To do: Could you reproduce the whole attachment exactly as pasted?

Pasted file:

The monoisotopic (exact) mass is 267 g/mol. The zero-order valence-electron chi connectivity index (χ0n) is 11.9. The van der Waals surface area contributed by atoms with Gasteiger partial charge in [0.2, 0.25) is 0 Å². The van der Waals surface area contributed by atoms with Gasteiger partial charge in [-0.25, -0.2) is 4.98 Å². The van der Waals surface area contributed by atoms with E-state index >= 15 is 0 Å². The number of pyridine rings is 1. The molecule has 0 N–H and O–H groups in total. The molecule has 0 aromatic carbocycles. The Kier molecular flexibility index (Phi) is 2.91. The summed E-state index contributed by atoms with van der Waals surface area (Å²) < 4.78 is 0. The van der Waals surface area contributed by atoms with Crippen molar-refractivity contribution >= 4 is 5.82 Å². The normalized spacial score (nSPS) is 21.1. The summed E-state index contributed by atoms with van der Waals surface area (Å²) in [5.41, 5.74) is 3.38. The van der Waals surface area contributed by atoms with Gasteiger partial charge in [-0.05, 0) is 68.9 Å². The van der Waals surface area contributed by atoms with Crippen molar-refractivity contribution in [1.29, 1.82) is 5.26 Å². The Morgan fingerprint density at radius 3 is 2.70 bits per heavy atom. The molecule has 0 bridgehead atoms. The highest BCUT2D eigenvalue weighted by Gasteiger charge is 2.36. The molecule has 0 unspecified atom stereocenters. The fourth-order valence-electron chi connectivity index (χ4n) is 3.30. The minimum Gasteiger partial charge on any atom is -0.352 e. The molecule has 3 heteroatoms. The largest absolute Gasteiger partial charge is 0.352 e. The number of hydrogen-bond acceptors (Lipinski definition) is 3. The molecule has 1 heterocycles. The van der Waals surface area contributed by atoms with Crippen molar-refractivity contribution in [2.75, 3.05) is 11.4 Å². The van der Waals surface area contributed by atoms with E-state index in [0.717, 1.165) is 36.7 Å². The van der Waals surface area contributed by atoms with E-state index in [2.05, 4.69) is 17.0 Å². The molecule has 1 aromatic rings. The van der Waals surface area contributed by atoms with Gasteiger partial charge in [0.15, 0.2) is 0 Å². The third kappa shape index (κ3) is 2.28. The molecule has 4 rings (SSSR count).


The monoisotopic (exact) mass is 267 g/mol. The zero-order valence-electron chi connectivity index (χ0n) is 11.9. The van der Waals surface area contributed by atoms with Gasteiger partial charge in [0.2, 0.25) is 0 Å². The van der Waals surface area contributed by atoms with Gasteiger partial charge in [-0.25, -0.2) is 4.98 Å². The van der Waals surface area contributed by atoms with E-state index >= 15 is 0 Å². The number of pyridine rings is 1. The molecule has 0 N–H and O–H groups in total. The molecule has 0 aromatic carbocycles. The Kier molecular flexibility index (Phi) is 2.91. The summed E-state index contributed by atoms with van der Waals surface area (Å²) < 4.78 is 0. The van der Waals surface area contributed by atoms with Crippen molar-refractivity contribution >= 4 is 5.82 Å². The normalized spacial score (nSPS) is 21.1. The summed E-state index contributed by atoms with van der Waals surface area (Å²) in [5.41, 5.74) is 3.38. The van der Waals surface area contributed by atoms with Gasteiger partial charge in [-0.05, 0) is 68.9 Å². The van der Waals surface area contributed by atoms with Crippen molar-refractivity contribution in [1.29, 1.82) is 5.26 Å². The Morgan fingerprint density at radius 3 is 2.70 bits per heavy atom. The molecule has 0 bridgehead atoms. The highest BCUT2D eigenvalue weighted by Gasteiger charge is 2.36. The molecule has 0 unspecified atom stereocenters. The fourth-order valence-electron chi connectivity index (χ4n) is 3.30. The minimum Gasteiger partial charge on any atom is -0.352 e. The molecule has 3 heteroatoms. The largest absolute Gasteiger partial charge is 0.352 e. The number of hydrogen-bond acceptors (Lipinski definition) is 3. The molecule has 1 heterocycles. The van der Waals surface area contributed by atoms with Crippen molar-refractivity contribution in [2.75, 3.05) is 11.4 Å². The van der Waals surface area contributed by atoms with E-state index in [0.717, 1.165) is 36.7 Å². The van der Waals surface area contributed by atoms with E-state index in [2.05, 4.69) is 17.0 Å². The molecule has 1 aromatic rings. The van der Waals surface area contributed by atoms with Gasteiger partial charge in [0.15, 0.2) is 0 Å². The third kappa shape index (κ3) is 2.28. The molecule has 4 rings (SSSR count).